Detachment: What Others Say About Us Is None Of Our Business


Detachment has many meanings, and many applications. One definition of detachment is “a state of being lost in thought.” Detachment is synonymous with being pensive, reflective and self-aware. Here’s how being self-aware protects us from getting hurt.

A certain degree of detachment is necessary for self-preservation. Otherwise when people label us, the associated hot and painful emotions sear. Detachment protects us from attacks like you’re:

  • Fat
  • Thin
  • Ethnically or racially unpopular
  • Religiously unpopular
  • Liberal
  • Conservative
  • Smart
  • Dumb
  • Evil
  • Rabid
  • Hateful

In Children It’s Bullying

Many of the negative statements that were projected on us as children were either absorbed and accepted. Those words caused us pain, or we mirrored the words right back.

If we were healthy, we could use negative statements as a mirror to others, knowing ourselves well enough not take on the negativity sent our way. In this manner, we took on detachment to mean that the negativity wasn’t about us and consequently, we shouldn’t take it personally. At least that is the ideal.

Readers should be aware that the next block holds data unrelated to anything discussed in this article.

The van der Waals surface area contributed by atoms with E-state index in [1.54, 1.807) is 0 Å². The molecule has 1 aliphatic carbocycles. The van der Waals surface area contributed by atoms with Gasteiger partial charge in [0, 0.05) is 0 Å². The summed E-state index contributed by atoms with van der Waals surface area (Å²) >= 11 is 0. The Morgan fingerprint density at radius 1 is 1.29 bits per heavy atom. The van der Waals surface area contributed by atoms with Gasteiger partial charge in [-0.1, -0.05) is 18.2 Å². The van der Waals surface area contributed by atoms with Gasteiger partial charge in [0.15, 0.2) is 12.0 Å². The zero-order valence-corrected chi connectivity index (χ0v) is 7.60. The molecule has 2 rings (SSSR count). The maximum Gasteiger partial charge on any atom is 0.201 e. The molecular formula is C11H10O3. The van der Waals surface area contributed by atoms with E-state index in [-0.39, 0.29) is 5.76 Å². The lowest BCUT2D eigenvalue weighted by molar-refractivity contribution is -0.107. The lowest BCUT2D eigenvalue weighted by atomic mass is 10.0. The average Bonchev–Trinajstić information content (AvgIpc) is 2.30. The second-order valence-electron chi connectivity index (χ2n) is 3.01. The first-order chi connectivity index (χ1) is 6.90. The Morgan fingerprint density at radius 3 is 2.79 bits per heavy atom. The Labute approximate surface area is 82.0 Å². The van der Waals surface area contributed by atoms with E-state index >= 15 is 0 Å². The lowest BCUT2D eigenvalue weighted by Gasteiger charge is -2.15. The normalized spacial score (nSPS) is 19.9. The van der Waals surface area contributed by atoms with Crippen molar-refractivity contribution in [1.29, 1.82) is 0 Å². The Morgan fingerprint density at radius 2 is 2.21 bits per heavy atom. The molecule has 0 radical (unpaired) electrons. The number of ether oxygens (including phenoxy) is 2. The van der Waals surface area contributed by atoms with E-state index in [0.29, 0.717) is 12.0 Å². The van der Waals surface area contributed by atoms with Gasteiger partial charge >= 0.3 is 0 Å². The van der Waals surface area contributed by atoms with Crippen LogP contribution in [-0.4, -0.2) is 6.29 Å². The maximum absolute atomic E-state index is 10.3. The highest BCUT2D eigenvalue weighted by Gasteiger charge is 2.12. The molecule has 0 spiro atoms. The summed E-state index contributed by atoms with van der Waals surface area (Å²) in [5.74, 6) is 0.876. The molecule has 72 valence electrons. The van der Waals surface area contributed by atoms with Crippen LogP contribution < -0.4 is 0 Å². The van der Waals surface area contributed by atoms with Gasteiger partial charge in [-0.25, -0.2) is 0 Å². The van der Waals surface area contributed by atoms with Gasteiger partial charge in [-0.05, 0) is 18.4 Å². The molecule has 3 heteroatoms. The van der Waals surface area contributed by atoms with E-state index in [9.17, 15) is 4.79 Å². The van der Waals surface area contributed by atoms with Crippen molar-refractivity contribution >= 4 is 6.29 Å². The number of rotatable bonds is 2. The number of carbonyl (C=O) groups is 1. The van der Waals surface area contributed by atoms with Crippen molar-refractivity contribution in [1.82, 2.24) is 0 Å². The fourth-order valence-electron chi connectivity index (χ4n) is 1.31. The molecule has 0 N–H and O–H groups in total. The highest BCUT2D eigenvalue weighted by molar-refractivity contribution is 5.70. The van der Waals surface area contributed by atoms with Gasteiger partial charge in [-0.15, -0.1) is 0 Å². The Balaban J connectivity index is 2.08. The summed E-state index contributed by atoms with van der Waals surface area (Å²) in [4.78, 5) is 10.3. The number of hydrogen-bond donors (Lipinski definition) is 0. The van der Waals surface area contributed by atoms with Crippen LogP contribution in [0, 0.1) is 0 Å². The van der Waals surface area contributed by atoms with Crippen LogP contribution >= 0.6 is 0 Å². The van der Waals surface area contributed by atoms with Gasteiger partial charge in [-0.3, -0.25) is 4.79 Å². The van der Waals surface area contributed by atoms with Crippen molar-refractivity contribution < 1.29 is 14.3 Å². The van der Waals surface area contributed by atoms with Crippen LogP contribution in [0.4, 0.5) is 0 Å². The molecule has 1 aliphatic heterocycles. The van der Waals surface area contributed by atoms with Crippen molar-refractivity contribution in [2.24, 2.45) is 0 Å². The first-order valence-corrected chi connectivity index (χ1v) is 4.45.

Others’ views of us is not the true reality of who or what we are.

What Has Happened To Us Now

The complexities of belonging to a group, a political party, a race or religion, in these perilous times have smudged the boundaries we had as children. Now, insecurity and low self-confidence can mean we take on the hurt of the labels that are casually (or cruelly) hurled in our direction.

Communication in the absence of self-awareness frequently results in our belief that we are what others say we are. In reality, however, it is merely a projection of what they are onto us; but without knowing who we are, we may readily take on the communication as if it were true. There is great pain in hearing and accepting the negative opinions of other even if we don’t believe them.

It is in self-awareness, that we can detach from a situation that is hurtful to us. When we know who we are, we also know who we are not.

Detachment when it comes to cruelty, bullying, and abuse in both political and personal relationships teaches us to separate ourselves (and who we know we are) from people with hurtful motives. Often, when a dialogue turns heated, accusations are thrown with the purpose of putting the other person in the wrong. People tell us who we are while they may know nothing either about who we are or who they really are. All they want is to control the conversation and diminish any rebuttal. Detachment creates space.

Once we know what is true for us, boundaries can be sketched and the process of emotional and physical detachment can begin. This brings peace and serenity. Some hurts from childhood trauma or abusive relationships run deep.